New lease of life for north Delhi gateways
The Tripoli Gateways, an early 18th-century structure on the Grand Trunk Road in Rana Pratap Bagh, have got a new lease of life two years after a truck crashed into them.delhi Updated: Sep 30, 2012 23:36 IST
The Tripoli Gateways, an early 18th-century structure on the Grand Trunk Road in Rana Pratap Bagh, have got a new lease of life two years after a truck crashed into them.
The Archaeological Survey of India (ASI) has begun work on the conservation of the structure that consists of north- and south-facing gates, each with three arches. A narrow passageway and poor lighting makes the area accident-prone. “Massive jams and accidents are commonplace,” Rohit Jain, a resident of the nearby Jain Colony, said.
The ASI has spent around Rs 21 lakh on the conservation. The work on the northern gate is well-nigh complete.
It had been proposed that the level of the road be lowered, so that trucks do not hit the arches. On the proposal, ASI’s Delhi circle chief DN Dimri said, “It is pending with the civic agency.”
YS Mann, director (press and information), North Delhi Municipal Corporation, said, “The work has been put out to tender. The road passing below the arches will be dug up to give a slope up to 1.5 metres.”
Commenting on the alleged controversy over the “design” element on the pillars of the structure, Dimri said: “The contractor had first done plain plaster for the walls. Now, when we insisted, the work is being done for ornamental plaster.”
Anirudh Singha of AIC Building Solutions Ltd, the contractors for the work, said, “The ASI had no original design. Moreover, we were never given anything in writing. Whatever we have done is based on the evidence available. They (ASI officials) seem to have agreed and have given a written consent now.”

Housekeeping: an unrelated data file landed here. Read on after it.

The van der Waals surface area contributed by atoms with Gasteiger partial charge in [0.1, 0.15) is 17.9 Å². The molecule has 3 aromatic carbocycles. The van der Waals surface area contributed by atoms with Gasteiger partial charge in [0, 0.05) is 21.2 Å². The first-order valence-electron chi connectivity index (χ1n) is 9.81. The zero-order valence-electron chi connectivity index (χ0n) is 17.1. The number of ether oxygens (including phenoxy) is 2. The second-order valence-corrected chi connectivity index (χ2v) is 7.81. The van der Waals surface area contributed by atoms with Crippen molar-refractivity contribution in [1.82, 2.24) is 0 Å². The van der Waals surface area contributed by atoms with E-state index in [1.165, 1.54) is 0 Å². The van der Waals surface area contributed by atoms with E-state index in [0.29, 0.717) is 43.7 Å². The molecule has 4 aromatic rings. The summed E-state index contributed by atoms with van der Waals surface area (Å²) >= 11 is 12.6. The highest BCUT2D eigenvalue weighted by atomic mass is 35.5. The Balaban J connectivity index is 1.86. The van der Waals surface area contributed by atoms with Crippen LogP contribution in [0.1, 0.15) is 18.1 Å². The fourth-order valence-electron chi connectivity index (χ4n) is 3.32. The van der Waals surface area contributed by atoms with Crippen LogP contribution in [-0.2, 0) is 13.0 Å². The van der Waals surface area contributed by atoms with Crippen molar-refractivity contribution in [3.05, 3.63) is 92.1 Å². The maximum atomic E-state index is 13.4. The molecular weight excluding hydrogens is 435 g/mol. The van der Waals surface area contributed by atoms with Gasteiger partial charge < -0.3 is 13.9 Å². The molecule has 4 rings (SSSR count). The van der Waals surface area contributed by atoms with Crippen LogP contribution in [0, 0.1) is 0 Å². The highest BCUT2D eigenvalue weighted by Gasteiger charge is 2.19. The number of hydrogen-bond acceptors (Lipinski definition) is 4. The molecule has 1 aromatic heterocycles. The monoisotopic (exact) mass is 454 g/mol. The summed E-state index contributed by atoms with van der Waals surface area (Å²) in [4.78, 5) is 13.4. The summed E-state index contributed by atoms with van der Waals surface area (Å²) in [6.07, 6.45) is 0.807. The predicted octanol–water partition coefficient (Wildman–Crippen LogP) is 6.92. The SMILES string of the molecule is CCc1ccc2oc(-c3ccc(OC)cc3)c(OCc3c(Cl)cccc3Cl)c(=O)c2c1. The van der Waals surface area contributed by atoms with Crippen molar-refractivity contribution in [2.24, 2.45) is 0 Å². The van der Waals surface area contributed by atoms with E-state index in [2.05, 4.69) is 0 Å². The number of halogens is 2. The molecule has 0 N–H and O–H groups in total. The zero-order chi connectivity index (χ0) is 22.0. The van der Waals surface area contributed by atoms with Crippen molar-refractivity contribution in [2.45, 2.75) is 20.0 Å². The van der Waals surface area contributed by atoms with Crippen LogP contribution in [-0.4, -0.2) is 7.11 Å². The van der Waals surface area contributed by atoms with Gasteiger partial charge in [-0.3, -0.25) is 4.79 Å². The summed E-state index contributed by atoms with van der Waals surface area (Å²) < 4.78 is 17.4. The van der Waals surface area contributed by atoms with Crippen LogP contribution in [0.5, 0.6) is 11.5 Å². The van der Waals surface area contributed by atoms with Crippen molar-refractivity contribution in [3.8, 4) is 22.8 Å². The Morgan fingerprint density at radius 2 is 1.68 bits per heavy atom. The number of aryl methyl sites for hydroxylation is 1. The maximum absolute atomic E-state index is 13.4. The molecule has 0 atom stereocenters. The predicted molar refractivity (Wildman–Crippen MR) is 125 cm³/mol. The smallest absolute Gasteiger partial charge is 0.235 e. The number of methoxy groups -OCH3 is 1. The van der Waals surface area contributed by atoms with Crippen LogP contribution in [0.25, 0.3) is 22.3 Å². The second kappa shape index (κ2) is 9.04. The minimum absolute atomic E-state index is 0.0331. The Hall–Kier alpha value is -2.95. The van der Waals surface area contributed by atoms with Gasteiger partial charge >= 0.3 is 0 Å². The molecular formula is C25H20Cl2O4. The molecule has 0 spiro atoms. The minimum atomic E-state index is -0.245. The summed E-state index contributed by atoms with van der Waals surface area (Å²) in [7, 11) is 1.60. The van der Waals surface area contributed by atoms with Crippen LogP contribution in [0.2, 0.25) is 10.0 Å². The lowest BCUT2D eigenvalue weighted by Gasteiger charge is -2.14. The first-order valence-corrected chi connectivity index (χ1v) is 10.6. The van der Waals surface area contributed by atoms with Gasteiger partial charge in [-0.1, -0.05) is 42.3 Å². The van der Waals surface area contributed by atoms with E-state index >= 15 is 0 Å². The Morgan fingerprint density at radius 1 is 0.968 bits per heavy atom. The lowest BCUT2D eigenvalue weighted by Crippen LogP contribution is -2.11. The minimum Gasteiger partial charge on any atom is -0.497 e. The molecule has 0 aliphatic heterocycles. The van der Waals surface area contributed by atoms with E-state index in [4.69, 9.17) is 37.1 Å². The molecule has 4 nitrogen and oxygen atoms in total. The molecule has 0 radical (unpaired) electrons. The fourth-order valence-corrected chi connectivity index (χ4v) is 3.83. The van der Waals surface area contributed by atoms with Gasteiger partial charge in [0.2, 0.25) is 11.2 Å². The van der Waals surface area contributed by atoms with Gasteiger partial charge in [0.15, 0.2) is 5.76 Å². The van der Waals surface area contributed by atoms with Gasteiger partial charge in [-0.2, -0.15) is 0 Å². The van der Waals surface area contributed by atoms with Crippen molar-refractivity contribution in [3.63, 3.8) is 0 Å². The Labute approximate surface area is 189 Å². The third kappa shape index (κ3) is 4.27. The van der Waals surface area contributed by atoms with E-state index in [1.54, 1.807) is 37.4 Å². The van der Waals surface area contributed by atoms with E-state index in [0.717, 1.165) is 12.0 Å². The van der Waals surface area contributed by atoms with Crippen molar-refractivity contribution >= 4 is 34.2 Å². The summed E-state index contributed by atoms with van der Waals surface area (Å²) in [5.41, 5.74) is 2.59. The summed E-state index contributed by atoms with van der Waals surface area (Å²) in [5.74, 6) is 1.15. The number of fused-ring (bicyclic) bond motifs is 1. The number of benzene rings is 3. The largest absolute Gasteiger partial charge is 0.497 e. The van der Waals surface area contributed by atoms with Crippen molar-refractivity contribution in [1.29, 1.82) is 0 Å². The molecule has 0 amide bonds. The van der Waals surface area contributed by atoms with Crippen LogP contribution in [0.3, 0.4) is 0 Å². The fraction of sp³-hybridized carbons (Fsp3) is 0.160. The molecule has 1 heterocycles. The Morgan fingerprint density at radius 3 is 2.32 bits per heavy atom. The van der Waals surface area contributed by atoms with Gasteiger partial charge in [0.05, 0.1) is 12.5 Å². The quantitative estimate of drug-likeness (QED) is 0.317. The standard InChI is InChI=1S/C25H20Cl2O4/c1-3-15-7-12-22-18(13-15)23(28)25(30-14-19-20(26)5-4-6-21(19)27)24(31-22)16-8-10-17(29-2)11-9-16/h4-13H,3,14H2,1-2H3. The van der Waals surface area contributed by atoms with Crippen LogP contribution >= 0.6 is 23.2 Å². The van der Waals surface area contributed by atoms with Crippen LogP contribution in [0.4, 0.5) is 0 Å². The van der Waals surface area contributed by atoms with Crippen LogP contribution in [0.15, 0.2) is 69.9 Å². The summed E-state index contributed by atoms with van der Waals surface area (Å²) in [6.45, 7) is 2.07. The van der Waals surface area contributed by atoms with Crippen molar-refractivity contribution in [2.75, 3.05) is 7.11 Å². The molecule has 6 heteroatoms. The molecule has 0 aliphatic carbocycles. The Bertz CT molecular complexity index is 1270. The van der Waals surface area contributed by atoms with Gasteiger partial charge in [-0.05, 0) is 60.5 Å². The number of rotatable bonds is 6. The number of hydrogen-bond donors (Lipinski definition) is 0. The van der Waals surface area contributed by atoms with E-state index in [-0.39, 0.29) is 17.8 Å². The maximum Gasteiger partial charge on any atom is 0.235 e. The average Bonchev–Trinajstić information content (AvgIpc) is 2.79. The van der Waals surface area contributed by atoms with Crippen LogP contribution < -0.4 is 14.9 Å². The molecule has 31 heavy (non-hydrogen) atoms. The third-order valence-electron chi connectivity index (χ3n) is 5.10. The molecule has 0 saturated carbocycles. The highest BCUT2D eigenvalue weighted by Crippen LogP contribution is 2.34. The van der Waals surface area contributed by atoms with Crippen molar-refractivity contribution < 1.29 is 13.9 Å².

Experts and ASI officials are debating whether to allow vehicular traffic to pass through it or encircle the structure with metal barricades.
Singha said, “A truck recently hit a repaired arch. If such damage continues, heavy traffic needs to be stopped before starting work for the other gateway.”
OP Jain, former convener, Indian National Trust for Arts and Cultural Heritage, said, "The whole thing is more to do with city’s management of heritage. The solution has to be based on some kind of conservation rules.”
However, Jain agreed, “Trucks and heavy traffic should not be allowed. It is a question of enforcement (but) different agencies involved are not on the same page.” Dimri said: “The structure is strong, especially up to the plinth level, it is safe. So, smaller vehicles can always pass. (But) we have not earlier discussed bypass for the gates.”